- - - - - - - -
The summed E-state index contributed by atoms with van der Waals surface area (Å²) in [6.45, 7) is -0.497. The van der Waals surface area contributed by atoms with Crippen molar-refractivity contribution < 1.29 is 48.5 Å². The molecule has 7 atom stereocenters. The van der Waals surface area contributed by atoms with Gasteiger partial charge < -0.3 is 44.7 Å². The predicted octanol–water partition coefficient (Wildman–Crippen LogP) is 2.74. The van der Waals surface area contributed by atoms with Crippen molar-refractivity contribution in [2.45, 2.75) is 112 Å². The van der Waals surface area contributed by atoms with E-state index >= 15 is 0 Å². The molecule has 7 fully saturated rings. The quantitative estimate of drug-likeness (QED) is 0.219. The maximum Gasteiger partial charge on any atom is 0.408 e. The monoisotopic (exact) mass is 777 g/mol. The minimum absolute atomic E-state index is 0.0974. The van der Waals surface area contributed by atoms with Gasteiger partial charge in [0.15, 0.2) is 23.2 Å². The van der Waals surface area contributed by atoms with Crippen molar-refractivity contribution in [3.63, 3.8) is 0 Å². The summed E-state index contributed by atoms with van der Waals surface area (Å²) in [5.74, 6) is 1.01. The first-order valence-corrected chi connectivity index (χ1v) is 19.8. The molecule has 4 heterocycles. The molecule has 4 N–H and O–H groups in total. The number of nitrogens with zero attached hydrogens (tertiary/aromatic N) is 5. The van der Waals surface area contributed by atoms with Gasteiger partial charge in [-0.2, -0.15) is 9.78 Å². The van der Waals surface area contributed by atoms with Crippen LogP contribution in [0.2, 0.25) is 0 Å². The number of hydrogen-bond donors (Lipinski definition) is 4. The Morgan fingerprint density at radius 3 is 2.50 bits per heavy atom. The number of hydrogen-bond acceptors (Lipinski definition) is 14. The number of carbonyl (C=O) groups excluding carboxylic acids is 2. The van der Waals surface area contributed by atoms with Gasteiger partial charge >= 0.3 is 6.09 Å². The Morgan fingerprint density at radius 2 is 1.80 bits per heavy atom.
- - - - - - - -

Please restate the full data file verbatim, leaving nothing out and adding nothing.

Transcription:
The summed E-state index contributed by atoms with van der Waals surface area (Å²) in [6.45, 7) is -0.497. The van der Waals surface area contributed by atoms with Crippen molar-refractivity contribution < 1.29 is 48.5 Å². The molecule has 7 atom stereocenters. The van der Waals surface area contributed by atoms with Gasteiger partial charge < -0.3 is 44.7 Å². The predicted octanol–water partition coefficient (Wildman–Crippen LogP) is 2.74. The van der Waals surface area contributed by atoms with Crippen molar-refractivity contribution in [2.45, 2.75) is 112 Å². The van der Waals surface area contributed by atoms with E-state index >= 15 is 0 Å². The molecule has 7 fully saturated rings. The quantitative estimate of drug-likeness (QED) is 0.219. The maximum Gasteiger partial charge on any atom is 0.408 e. The monoisotopic (exact) mass is 777 g/mol. The minimum absolute atomic E-state index is 0.0974. The van der Waals surface area contributed by atoms with Gasteiger partial charge in [0.15, 0.2) is 23.2 Å². The van der Waals surface area contributed by atoms with Crippen molar-refractivity contribution in [3.63, 3.8) is 0 Å². The summed E-state index contributed by atoms with van der Waals surface area (Å²) in [5.74, 6) is 1.01. The first-order valence-corrected chi connectivity index (χ1v) is 19.8. The molecule has 4 heterocycles. The molecule has 4 N–H and O–H groups in total. The number of nitrogens with zero attached hydrogens (tertiary/aromatic N) is 5. The van der Waals surface area contributed by atoms with Gasteiger partial charge in [-0.2, -0.15) is 9.78 Å². The van der Waals surface area contributed by atoms with Crippen LogP contribution in [0.2, 0.25) is 0 Å². The number of hydrogen-bond donors (Lipinski definition) is 4. The Morgan fingerprint density at radius 3 is 2.50 bits per heavy atom. The number of hydrogen-bond acceptors (Lipinski definition) is 14. The number of carbonyl (C=O) groups excluding carboxylic acids is 2. The van der Waals surface area contributed by atoms with Gasteiger partial charge >= 0.3 is 6.09 Å². The Morgan fingerprint density at radius 2 is 1.80 bits per heavy atom.